Trudeau Airport is home to a high concentration of airborne nanoparticles that can present a potential health hazard, according to a new study from a group of McGill researchers.

Ariya's team used several high tech instruments to gather data in the summer of 2017 and discovered a high level of metals containing nanoparticles, including arsenic, lead and nickel.

“Many of the regulations that we have for cars, for example, are not put in the planes,” said McGill chemistry professor Parisa Ariya.

The research shows the airport had higher levels of these nanoparticles than nearby highways and the downtown area.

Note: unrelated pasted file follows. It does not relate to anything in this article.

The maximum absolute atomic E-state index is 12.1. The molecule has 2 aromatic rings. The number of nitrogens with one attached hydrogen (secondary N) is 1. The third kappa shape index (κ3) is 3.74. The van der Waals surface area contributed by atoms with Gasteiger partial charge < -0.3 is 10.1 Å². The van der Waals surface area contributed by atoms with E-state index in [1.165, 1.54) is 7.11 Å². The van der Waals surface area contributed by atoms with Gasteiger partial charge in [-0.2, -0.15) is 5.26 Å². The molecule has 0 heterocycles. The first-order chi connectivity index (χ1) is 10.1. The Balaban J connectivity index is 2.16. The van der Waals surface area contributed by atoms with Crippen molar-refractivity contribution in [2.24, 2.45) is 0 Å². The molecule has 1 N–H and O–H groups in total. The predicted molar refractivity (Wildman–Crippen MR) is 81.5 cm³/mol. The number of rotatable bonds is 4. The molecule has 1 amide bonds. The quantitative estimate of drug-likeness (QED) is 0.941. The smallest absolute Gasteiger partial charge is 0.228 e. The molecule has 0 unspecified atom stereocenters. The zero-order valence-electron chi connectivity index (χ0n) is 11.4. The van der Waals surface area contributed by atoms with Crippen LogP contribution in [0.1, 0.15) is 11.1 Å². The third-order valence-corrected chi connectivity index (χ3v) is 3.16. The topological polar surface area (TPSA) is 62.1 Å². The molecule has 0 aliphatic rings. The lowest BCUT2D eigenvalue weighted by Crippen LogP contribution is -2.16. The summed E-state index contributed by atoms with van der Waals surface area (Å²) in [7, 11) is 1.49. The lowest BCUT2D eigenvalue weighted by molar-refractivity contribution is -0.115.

“Even during the rush hour, the concentration of nanoparticles in the airport is much higher than in downtown, and also it's much higher than many of the highways,” said Ariya.

Nanoparticles are microscopic, and while there's still more research required, Ariya said they could be harmful. Her research shows particle density at Trudeau Airport is higher than many other international airports.

“We have different compounds that are not at all dangerous, and there were some of them that can have adverse health effects, but potential adverse health effects don't necessarily mean it's extremely dangerous,” she said.

Officials at Trudeau Airport were not immediately available for comment.